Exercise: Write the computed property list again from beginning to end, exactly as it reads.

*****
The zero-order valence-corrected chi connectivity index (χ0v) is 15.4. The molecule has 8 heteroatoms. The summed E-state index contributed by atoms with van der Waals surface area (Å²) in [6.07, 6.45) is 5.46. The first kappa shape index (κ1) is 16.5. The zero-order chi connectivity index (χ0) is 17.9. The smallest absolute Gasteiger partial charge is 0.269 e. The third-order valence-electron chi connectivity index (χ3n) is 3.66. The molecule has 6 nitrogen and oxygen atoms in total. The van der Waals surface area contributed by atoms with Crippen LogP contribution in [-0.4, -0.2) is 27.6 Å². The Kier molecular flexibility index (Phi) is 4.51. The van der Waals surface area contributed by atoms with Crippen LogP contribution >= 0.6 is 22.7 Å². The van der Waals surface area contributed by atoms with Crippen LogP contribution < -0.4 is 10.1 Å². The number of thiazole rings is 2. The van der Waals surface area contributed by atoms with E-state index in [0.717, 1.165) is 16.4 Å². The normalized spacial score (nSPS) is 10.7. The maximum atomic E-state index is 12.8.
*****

The zero-order valence-corrected chi connectivity index (χ0v) is 15.4. The molecule has 8 heteroatoms. The summed E-state index contributed by atoms with van der Waals surface area (Å²) in [6.07, 6.45) is 5.46. The first kappa shape index (κ1) is 16.5. The zero-order chi connectivity index (χ0) is 17.9. The smallest absolute Gasteiger partial charge is 0.269 e. The third-order valence-electron chi connectivity index (χ3n) is 3.66. The molecule has 6 nitrogen and oxygen atoms in total. The van der Waals surface area contributed by atoms with Crippen LogP contribution in [-0.4, -0.2) is 27.6 Å². The Kier molecular flexibility index (Phi) is 4.51. The van der Waals surface area contributed by atoms with Crippen LogP contribution >= 0.6 is 22.7 Å². The van der Waals surface area contributed by atoms with Crippen LogP contribution < -0.4 is 10.1 Å². The number of thiazole rings is 2. The van der Waals surface area contributed by atoms with E-state index in [0.717, 1.165) is 16.4 Å². The normalized spacial score (nSPS) is 10.7. The maximum atomic E-state index is 12.8.